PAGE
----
Libraries, Archives, Museums and other collecting organizations are making available their information relating to World War I via indexing projects, digitisation of documents and displays. The amount of material available will increase during the next few years.
Recently in my Family Connections blog I added a post Unlocking Family History- Military Records which mentions currently available military resources on some library, archive and museum websites.
In Australia and New Zealand the major emphasis will be on events in 1915 when the Anzacs fought at Gallipoli and then in subsequent battles, particularly in France. A number of grant opportunities have been made available for Councils and collecting organisations to tell the story of the effect of the war on their community, research information on those who served and also how the war affected life at home.
Anzac Centenary grants http://anzaccentenary.vic.gov.au/grants/
100 years of Anzac - http://www.anzaccentenary.gov.au/grants/index.htm
Blogs can be a useful way to record information about people and organisations within a community showing connections with the First World War. An excellent example is the blog, The Empire Called and I Answered, moderated since 2010 by Lenore Frost recording information about men who served from Essendon and Flemington. Lenore has also created a database Volunteers of Essendon and Flemington.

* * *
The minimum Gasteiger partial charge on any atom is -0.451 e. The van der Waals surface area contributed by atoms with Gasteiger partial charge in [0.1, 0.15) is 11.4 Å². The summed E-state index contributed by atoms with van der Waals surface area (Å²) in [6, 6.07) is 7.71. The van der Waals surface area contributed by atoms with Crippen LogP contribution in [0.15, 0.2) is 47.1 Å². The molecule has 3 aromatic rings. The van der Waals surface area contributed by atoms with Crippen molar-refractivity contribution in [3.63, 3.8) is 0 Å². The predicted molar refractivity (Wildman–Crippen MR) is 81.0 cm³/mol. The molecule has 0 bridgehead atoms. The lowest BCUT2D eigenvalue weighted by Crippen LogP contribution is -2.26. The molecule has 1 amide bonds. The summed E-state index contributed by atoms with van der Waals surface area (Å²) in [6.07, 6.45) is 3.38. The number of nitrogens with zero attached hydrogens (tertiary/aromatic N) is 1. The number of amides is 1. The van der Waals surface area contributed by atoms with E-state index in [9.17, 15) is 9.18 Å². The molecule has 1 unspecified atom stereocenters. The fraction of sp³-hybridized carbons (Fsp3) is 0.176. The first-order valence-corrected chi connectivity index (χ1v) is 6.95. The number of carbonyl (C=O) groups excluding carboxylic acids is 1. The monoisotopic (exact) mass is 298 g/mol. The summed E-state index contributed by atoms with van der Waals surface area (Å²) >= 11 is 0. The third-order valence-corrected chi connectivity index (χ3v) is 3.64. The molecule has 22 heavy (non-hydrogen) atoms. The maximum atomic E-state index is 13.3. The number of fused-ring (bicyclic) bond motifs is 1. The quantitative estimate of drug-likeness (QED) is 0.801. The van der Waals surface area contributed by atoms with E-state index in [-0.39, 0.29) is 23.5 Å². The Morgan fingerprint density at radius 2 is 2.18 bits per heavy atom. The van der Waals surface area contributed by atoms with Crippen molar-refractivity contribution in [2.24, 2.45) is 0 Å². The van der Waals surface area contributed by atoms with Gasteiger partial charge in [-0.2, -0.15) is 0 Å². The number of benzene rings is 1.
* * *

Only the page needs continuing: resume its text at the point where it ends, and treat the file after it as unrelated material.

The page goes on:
Whitehorse Manningham Libraries has a database on their website Diggers Database recording the names of those from Whitehorse and Manningham whose names appear on war memorials and other community memorials and boards.
Other organisations are also compiling lists of those who served in their region.
A recent issue of the Genealogist, the magazine of the Australian Institute of Genealogical Studies, contains an article about the Sweetland Project where the RSLs from Blackburn, Mitcham and Box Hill, in conjuction with a researcher from Deakin University, are investigating the lives of 29 men from the local area killed at Gallipoli for a book to be published in 2015. A list of the names and service numbers of the men is provided. Seven of the men died on Anzac Day.
The many projects being undertaken by libraries, historical societies, Councils, RSLs and schools collectively will provide an overview of the effect of World War I on local families and communities.